Ex Parte Milligan

views updated May 17 2018


EX PARTE MILLIGAN, 71 U.S. 2 (1866) is a landmark case that drew the constitutional perimeters of the discretionary powers of the executive over the civil rights and liberties of individual citizens and also of military authority in relation to civilian authority in times of war, insurrection, or natural disaster. During the Civil War, President Abraham Lincoln—determined to preserve the Union by "taking any measure which may subdue the enemy," that is, the Confederacy—acted as commander in chief of the armed forces of the United States to proclaim martial law and suspend habeas corpus by executive action. In 1864, a civilian activist for the Confederate cause named Lambden P. Milligan was arrested at his home in Indiana by U.S. Army officials and charged with providing "aid and comfort to rebels" and inciting the people to insurrection. He was found guilty by a military commission and sentenced to death by hanging. Milligan sought release through habeas corpus from the U.S. Circuit Court in Indianapolis, claiming that he had been deprived of his constitutional right to a trial by jury. However, the two judges failed to agree on a decision and sent the case to the U.S. Supreme Court.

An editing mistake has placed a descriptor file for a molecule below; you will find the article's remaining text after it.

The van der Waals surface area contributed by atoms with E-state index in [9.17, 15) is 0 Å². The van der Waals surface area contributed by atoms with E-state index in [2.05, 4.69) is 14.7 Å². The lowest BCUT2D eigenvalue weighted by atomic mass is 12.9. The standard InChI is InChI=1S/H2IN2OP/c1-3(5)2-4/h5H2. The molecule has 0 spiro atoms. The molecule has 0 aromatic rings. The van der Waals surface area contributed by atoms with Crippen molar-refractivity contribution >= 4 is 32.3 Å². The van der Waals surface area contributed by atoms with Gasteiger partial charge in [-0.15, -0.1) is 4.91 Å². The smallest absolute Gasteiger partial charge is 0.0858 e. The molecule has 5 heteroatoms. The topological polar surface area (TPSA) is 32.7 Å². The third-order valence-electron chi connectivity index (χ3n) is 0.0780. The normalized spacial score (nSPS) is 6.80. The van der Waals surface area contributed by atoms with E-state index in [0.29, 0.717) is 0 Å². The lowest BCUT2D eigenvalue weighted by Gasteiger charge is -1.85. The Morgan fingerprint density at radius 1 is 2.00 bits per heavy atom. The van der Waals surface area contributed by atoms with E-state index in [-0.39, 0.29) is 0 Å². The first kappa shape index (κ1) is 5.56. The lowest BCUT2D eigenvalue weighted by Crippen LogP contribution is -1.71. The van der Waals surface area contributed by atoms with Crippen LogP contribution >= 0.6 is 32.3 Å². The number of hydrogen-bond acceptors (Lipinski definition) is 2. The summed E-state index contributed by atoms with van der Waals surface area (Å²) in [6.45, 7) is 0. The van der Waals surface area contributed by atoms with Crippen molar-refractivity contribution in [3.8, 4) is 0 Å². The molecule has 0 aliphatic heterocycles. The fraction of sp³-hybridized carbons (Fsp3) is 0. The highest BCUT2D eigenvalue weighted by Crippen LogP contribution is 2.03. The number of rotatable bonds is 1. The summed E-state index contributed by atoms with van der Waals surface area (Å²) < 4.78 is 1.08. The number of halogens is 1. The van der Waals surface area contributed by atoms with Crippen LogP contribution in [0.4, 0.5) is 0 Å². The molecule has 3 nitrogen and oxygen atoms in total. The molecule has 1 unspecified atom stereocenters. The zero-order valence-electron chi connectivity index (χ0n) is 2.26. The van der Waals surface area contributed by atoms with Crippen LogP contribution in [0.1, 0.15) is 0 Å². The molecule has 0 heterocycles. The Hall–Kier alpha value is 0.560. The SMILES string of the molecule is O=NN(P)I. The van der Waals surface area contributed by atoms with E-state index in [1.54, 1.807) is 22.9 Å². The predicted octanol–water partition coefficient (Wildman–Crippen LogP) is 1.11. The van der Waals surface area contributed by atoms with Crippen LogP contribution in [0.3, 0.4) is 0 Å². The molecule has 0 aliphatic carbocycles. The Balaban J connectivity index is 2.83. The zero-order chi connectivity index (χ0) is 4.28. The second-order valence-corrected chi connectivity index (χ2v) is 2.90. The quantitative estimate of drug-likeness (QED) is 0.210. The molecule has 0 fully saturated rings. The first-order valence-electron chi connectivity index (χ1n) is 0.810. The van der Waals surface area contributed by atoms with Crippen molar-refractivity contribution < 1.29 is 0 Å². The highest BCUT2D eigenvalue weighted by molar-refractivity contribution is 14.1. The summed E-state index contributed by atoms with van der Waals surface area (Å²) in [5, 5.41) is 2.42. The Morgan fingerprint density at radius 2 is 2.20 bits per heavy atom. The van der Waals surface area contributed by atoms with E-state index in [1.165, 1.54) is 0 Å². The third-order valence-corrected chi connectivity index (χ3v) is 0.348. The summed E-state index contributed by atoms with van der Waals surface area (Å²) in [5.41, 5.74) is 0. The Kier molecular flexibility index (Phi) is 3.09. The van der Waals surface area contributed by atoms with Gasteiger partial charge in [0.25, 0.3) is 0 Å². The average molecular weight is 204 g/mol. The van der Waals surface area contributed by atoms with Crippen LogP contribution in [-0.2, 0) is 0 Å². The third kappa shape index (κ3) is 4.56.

In 1866, the Court unanimously invalidated Milligan's conviction on grounds emanating either from the U.S. Constitution (in the opinion of the majority of five) or from the federal Habeas Corpus Act of 1863 (in the opinion of the concurring four). Speaking for the Court, Justice David Davis—an ardent supporter of Lincoln and himself a Lincoln appointee—held that as a civilian Milligan should have been tried in a civil court as the state had not been in the theater of military operations and civil courts had been fully open, and that he had been denied his right to a trial by jury as guaranteed by the Sixth Amendment. Davis also stated that Milligan had been deprived of the constitutional privilege of a writ of habeas corpus. Davis wrote emphatically that "martial law cannot arise from a threatened invasion. The necessity must be actual and present, the invasion real, such as effectually closes the [civil] courts and deposes the civil administration." The Court further held that, absent prior congressional legislation, the chief executive was not empowered to suspend habeas corpus or impose martial law even in time of war or insurrection.